In an ideal case, we have the possibility for immediate loading, during which tooth replacement takes place simultaneously with implantation.

With the improvements in digital dentistry, we are able to design not only the ideal implant-position, but also the temporary /permanent restoration. These can be manufactured before the surgery and they can be fixed on the implant right after its insertion.

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Types of abutments on implants

Abutments are special parts that can be screwed on the implant to connect the implant with the restoration. The design and quality of these parts are of paramount importance, since they provide the connection between the implant and the restoration, and they serve as the basis of it. They can be made of different materials, but mostly they are available in titanium and zirconium. The advantage of zirconium is that its white colour is very aesthetical and the gums adjust to it better too.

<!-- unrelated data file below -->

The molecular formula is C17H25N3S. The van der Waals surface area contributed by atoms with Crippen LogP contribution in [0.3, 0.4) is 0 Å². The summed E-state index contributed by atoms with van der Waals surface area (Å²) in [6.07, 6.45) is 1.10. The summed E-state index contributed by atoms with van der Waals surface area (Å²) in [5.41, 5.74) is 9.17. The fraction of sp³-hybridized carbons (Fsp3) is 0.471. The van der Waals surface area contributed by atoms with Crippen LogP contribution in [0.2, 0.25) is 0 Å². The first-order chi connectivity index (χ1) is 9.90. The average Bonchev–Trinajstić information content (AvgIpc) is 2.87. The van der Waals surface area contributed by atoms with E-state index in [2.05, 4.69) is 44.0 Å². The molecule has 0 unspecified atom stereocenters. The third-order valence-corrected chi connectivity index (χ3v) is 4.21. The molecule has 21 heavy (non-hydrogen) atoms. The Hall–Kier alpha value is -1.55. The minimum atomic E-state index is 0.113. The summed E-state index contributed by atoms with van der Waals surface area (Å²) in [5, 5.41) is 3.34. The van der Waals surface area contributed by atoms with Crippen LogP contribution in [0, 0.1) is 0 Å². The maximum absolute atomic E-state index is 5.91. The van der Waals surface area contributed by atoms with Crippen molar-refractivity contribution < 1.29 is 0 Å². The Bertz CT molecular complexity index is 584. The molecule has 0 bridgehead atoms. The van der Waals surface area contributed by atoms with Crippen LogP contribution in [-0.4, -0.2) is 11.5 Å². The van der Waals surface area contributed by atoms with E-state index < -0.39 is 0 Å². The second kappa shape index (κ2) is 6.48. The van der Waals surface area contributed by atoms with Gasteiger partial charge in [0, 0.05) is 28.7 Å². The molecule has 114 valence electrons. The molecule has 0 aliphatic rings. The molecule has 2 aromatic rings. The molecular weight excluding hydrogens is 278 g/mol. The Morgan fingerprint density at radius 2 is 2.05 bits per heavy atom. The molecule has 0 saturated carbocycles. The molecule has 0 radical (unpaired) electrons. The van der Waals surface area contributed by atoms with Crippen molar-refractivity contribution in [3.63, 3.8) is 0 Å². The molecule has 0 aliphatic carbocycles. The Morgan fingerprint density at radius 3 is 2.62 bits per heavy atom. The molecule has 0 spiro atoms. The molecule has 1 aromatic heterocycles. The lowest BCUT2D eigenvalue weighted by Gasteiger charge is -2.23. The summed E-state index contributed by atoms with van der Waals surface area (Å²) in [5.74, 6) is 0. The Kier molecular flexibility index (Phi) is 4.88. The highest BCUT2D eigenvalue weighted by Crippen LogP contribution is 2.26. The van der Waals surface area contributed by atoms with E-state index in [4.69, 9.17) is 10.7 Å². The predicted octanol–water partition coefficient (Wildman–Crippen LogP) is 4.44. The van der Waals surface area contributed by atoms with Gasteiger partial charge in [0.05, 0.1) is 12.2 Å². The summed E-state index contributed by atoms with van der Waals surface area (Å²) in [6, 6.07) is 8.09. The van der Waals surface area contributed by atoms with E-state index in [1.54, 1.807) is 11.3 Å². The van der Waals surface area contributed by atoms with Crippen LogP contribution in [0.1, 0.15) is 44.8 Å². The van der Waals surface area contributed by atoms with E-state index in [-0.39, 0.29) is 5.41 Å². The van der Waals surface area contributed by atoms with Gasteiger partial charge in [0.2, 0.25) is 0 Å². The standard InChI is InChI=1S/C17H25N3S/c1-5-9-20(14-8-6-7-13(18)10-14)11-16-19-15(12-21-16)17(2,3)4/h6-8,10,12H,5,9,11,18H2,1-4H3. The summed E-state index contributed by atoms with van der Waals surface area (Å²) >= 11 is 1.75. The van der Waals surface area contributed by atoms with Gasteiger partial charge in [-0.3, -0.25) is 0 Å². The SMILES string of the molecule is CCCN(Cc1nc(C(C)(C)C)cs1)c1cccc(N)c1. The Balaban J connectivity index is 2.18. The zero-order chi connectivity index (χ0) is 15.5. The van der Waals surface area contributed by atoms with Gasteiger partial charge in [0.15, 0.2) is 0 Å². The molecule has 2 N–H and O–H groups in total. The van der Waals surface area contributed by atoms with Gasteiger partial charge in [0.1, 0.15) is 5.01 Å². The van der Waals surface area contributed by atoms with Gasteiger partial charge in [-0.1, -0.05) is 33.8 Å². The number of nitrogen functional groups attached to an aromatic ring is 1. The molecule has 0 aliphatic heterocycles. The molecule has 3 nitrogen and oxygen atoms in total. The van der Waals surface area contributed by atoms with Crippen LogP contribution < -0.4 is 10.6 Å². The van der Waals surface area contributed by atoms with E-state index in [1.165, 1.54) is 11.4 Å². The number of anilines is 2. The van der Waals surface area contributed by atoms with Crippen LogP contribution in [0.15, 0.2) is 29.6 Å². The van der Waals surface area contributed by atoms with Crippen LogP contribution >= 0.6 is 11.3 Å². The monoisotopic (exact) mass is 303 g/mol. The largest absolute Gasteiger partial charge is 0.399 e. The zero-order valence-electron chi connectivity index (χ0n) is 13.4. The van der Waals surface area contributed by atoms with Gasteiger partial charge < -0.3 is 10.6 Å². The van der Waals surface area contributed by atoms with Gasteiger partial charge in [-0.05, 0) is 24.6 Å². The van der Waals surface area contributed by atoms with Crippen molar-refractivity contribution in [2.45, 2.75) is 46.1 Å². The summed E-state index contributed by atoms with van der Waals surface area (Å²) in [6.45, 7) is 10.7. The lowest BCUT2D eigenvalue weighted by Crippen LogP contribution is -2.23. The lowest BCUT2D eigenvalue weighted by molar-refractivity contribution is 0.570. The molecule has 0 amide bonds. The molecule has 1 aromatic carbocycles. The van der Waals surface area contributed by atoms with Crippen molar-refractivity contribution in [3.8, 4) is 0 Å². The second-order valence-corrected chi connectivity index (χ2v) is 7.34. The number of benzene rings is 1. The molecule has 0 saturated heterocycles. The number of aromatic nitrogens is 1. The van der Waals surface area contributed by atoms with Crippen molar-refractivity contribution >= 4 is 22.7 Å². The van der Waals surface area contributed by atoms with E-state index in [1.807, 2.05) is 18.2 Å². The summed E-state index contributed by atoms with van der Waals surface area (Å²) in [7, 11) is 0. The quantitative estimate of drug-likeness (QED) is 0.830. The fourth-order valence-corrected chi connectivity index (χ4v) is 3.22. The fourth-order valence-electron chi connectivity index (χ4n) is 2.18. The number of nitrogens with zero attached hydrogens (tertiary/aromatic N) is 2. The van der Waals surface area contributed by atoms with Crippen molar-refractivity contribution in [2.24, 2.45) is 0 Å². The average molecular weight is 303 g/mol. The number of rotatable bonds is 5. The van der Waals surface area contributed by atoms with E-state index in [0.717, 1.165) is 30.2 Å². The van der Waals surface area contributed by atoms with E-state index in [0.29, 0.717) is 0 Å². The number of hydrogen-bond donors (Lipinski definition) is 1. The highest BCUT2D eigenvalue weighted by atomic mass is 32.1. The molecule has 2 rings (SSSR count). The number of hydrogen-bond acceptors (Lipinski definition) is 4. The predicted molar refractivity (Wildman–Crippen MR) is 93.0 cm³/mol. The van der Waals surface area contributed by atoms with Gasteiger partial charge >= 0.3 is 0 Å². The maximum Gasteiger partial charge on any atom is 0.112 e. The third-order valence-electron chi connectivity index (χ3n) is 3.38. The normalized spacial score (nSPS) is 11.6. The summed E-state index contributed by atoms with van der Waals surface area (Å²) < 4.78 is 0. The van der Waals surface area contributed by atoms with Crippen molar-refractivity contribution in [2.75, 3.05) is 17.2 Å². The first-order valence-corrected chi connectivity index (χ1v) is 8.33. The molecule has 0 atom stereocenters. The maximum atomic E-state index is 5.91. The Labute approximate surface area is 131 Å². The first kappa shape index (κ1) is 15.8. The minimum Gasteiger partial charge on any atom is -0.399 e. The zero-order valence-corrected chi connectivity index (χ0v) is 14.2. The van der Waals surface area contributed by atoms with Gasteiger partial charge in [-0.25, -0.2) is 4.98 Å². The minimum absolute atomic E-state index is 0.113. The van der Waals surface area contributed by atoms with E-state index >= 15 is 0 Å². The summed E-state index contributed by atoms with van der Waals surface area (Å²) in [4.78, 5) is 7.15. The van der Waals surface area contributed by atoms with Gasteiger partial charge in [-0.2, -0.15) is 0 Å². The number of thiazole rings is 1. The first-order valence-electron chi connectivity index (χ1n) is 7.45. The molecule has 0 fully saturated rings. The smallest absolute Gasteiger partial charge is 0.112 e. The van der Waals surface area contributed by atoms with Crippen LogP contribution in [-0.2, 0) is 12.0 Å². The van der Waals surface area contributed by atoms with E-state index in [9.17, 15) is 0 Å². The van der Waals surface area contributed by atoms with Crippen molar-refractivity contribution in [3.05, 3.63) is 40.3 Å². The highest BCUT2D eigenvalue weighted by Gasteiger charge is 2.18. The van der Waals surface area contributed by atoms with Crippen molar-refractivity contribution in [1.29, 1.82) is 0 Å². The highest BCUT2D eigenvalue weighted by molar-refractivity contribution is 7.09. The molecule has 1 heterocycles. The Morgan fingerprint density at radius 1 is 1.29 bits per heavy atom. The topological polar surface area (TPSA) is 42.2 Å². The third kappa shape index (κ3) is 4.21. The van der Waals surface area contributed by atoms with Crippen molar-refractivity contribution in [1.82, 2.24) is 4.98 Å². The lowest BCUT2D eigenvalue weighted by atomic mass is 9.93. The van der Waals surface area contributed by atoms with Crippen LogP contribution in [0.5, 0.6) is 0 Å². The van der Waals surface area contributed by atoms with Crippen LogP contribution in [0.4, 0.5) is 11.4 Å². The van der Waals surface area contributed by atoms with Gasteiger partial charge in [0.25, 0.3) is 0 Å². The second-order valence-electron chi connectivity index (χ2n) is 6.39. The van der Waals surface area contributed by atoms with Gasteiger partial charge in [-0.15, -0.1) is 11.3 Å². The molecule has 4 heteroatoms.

Temporary abutments are available for temporary tooth replacements.

Removable dentures are fixed on the implant with special parts e.g., with locators, bars to keep them at place. 

Crowns and bridges can be fixed to the implant by screwing or with special cement on top of the abutments.